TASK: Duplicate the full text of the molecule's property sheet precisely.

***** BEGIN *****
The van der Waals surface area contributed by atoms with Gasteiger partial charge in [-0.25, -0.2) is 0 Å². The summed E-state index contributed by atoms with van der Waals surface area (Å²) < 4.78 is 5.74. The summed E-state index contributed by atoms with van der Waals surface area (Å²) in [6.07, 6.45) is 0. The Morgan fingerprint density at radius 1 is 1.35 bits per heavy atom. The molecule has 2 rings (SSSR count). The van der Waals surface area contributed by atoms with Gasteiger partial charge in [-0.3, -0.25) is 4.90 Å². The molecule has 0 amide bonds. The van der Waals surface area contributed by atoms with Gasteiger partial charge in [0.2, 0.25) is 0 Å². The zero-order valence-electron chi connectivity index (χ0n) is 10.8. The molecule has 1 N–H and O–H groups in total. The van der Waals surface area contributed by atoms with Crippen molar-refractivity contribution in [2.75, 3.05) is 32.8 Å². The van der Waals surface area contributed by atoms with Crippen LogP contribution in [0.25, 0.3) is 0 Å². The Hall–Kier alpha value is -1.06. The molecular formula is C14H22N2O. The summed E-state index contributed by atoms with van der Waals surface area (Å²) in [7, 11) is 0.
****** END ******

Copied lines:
The van der Waals surface area contributed by atoms with Gasteiger partial charge in [-0.25, -0.2) is 0 Å². The summed E-state index contributed by atoms with van der Waals surface area (Å²) < 4.78 is 5.74. The summed E-state index contributed by atoms with van der Waals surface area (Å²) in [6.07, 6.45) is 0. The Morgan fingerprint density at radius 1 is 1.35 bits per heavy atom. The molecule has 2 rings (SSSR count). The van der Waals surface area contributed by atoms with Gasteiger partial charge in [-0.3, -0.25) is 4.90 Å². The molecule has 0 amide bonds. The van der Waals surface area contributed by atoms with Gasteiger partial charge in [0.2, 0.25) is 0 Å². The zero-order valence-electron chi connectivity index (χ0n) is 10.8. The molecule has 1 N–H and O–H groups in total. The van der Waals surface area contributed by atoms with Crippen molar-refractivity contribution in [2.75, 3.05) is 32.8 Å². The van der Waals surface area contributed by atoms with Crippen LogP contribution in [0.25, 0.3) is 0 Å². The Hall–Kier alpha value is -1.06. The molecular formula is C14H22N2O. The summed E-state index contributed by atoms with van der Waals surface area (Å²) in [7, 11) is 0.